Chapter 7: Inclusive Growth and Equity
Promoting inclusive growth is central to Scotland's Economic Strategy. Improving equality and tackling inequalities - social, regional and inter-generational - are not only desirable outcomes in themselves, but are also essential for improving economic performance.
This chapter sets out the actions being undertaken throughout Scotland to deliver inclusive growth, tackle child poverty and income inequality and maximise the potential of all areas of Scotland. These policies and actions cover one of the European Commission's CSRs to the UK relating to improving the availability of affordable, high-quality, full-time childcare, and strongly support the Europe 2020 flagship initiative, "European platform against poverty and social exclusion".
Europe 2020 headline target:
The number of Europeans living below the national poverty line should be reduced by 25 per cent, lifting over 20 million people out of poverty.
Current Scottish Performance
Progress in Scotland in this area is measured through the Scottish Government's National Performance Framework, which includes measures relevant to poverty and social inclusion. Scotland's current performance is presented in Table 6.
Table 6 - Current Scottish Performance Against Poverty and Social Inclusion Indicators
Change Over Year
Increased from 111.6
Reduce the proportion of individuals living in poverty - this is measured in terms of the percentage of people living in relative poverty (below 60 per cent of UK median income before housing costs) 
15.0% of the population in relative poverty
1% pts increase
Reduce children's deprivation National Indicator - this is measured in terms of percentage of children in combined material deprivation (based on a suite of questions in the Family Resources Survey) and low income (below 70 per cent of UK median income)
10% of children in combined material derivation
3% pts decrease
As indicated in Table 6, the share of income earned by the lowest four income deciles and the proportion of the population in relative poverty has remained broadly unchanged in recent years, while the share of children living in combined material deprivation decreased over the year to 2014-15.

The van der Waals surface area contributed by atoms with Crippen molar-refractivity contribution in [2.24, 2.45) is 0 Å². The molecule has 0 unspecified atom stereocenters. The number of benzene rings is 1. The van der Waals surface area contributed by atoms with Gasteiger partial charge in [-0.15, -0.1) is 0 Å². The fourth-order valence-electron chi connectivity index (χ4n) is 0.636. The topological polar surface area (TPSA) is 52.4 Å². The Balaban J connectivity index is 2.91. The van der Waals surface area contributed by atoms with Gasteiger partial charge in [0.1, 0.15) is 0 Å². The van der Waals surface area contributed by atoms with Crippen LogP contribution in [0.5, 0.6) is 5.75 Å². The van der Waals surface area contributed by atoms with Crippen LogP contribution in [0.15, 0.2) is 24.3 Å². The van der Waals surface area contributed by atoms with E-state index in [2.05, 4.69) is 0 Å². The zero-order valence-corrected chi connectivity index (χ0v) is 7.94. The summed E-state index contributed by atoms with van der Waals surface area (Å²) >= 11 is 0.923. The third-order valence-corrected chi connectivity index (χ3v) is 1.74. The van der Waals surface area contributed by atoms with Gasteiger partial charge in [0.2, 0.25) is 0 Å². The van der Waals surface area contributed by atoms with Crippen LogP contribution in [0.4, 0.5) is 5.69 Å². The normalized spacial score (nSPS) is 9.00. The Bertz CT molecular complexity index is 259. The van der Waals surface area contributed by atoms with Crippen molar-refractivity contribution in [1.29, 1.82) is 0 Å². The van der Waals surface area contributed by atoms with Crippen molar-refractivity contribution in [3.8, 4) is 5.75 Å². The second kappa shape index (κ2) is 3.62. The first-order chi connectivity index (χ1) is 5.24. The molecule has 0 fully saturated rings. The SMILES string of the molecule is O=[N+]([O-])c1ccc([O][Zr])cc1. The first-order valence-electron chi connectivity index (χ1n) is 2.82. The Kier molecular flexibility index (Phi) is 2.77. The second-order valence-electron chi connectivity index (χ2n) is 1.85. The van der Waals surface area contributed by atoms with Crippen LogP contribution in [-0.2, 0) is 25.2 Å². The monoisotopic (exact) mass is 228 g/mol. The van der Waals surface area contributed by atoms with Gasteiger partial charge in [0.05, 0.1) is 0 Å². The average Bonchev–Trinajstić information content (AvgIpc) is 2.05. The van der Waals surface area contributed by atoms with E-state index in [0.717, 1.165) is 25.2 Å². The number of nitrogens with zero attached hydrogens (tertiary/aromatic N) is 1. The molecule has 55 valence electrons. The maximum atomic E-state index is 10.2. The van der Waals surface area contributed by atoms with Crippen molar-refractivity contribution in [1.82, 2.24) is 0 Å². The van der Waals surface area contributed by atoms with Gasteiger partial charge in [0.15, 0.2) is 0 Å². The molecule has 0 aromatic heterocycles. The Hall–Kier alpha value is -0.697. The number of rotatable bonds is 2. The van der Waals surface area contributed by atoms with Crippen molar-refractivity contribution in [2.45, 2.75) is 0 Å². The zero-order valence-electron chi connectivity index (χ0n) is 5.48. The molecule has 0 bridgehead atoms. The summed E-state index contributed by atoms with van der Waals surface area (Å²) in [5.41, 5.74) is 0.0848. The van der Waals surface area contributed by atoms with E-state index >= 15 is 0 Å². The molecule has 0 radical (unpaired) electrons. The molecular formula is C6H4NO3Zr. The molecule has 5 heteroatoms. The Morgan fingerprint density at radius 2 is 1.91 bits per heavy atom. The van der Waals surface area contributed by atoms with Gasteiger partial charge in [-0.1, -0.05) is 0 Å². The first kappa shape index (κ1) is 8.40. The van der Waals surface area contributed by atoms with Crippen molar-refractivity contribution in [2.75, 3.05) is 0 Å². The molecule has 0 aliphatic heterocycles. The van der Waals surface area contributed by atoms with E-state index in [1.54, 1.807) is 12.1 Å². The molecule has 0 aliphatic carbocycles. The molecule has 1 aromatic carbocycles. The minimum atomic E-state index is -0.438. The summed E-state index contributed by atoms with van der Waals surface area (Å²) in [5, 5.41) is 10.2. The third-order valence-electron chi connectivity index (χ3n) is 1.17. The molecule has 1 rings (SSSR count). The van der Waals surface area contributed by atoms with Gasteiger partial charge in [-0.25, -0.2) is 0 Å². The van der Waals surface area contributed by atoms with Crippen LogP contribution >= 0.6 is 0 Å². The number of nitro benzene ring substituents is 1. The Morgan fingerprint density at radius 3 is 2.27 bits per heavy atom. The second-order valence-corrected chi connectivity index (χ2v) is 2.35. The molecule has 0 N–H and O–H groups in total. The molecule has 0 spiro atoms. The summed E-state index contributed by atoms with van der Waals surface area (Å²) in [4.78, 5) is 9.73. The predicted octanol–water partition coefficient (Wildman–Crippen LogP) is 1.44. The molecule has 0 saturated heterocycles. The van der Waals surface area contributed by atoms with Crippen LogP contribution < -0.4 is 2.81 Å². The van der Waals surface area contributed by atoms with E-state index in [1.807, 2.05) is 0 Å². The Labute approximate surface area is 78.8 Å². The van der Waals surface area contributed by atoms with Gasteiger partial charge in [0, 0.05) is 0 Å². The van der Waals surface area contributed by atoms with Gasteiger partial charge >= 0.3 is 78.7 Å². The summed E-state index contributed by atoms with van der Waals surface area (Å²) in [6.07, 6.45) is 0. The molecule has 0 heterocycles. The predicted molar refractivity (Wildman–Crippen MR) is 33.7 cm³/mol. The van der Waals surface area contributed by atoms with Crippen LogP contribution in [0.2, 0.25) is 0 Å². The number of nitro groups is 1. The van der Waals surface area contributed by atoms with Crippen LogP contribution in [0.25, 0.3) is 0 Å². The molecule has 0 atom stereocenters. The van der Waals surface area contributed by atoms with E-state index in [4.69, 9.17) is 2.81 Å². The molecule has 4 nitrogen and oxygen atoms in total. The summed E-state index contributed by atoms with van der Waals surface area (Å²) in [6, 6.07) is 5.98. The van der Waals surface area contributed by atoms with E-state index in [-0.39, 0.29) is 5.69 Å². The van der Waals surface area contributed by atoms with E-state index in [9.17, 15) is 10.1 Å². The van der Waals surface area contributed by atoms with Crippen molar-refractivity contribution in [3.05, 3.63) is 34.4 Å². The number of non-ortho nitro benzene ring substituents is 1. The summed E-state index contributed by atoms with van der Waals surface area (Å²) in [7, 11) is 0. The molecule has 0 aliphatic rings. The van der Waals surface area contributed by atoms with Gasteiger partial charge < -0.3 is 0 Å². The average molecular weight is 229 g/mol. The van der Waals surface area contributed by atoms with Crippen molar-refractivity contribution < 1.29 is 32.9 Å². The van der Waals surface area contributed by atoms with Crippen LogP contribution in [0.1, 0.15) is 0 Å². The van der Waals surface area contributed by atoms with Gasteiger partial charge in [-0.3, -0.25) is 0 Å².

Delivering Inclusive Growth
The Europe 2020 vision of inclusive growth is for a high-employment economy delivering economic, social and territorial cohesion. The Europe 2020 Strategy identifies that this will require making full use of labour potential; spreading the benefits of economic growth to all areas; ensuring access and opportunities for all throughout the lifecycle; and promoting gender equality.
As highlighted in Chapter 2, Inclusive Growth is a central priority of Scotland's Economic Strategy . The Scottish Government is committed to ensuring that economic growth is inclusive and is shared across all of the people and parts of Scotland. A more cohesive economy that improves the opportunities, life chances and wellbeing of every citizen in Scotland not only improves outcomes for individuals and households, but is a critical driver of economic performance over the long term. This approach - which includes investing in the early years, promoting fair work and protecting households from current economic pressures - is embedded in the foundations of Scotland's Economic Strategy .
Scotland's Labour Market Strategy
Throughout Scotland's Economic Strategy, there is a clear focus on the mutually reinforcing objectives of increasing competitiveness and tackling inequality. The Scottish Government has adopted this approach, not just because it ensures better social outcomes, but because there is growing international evidence that countries with more equal societies typically enjoy stronger, more sustainable growth over the long run.